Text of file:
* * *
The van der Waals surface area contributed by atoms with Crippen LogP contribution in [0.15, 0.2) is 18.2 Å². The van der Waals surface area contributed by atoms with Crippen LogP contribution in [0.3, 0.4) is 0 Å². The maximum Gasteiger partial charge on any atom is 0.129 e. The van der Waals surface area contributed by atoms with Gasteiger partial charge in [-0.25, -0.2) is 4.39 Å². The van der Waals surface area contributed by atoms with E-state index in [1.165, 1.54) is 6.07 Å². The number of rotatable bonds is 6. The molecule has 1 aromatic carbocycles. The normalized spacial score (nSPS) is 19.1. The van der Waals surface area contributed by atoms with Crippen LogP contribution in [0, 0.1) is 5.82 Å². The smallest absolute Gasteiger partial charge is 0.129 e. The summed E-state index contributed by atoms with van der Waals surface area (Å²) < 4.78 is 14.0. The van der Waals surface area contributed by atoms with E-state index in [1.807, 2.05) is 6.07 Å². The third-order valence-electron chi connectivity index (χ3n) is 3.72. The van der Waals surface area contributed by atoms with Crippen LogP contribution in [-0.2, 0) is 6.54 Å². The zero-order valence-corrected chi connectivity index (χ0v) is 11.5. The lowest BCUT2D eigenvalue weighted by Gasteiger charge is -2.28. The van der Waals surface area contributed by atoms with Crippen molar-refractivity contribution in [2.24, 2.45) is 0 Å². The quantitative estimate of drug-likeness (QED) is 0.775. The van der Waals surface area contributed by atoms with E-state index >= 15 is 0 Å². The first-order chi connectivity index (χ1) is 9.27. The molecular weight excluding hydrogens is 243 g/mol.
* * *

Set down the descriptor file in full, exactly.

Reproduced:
The van der Waals surface area contributed by atoms with Crippen LogP contribution in [0.15, 0.2) is 18.2 Å². The van der Waals surface area contributed by atoms with Crippen LogP contribution in [0.3, 0.4) is 0 Å². The maximum Gasteiger partial charge on any atom is 0.129 e. The van der Waals surface area contributed by atoms with Gasteiger partial charge in [-0.25, -0.2) is 4.39 Å². The van der Waals surface area contributed by atoms with E-state index in [1.165, 1.54) is 6.07 Å². The number of rotatable bonds is 6. The molecule has 1 aromatic carbocycles. The normalized spacial score (nSPS) is 19.1. The van der Waals surface area contributed by atoms with Crippen LogP contribution in [0, 0.1) is 5.82 Å². The smallest absolute Gasteiger partial charge is 0.129 e. The summed E-state index contributed by atoms with van der Waals surface area (Å²) < 4.78 is 14.0. The van der Waals surface area contributed by atoms with E-state index in [1.807, 2.05) is 6.07 Å². The third-order valence-electron chi connectivity index (χ3n) is 3.72. The van der Waals surface area contributed by atoms with Crippen LogP contribution in [-0.2, 0) is 6.54 Å². The zero-order valence-corrected chi connectivity index (χ0v) is 11.5. The lowest BCUT2D eigenvalue weighted by Gasteiger charge is -2.28. The van der Waals surface area contributed by atoms with Crippen molar-refractivity contribution in [2.24, 2.45) is 0 Å². The quantitative estimate of drug-likeness (QED) is 0.775. The van der Waals surface area contributed by atoms with E-state index >= 15 is 0 Å². The first-order chi connectivity index (χ1) is 9.27. The molecular weight excluding hydrogens is 243 g/mol.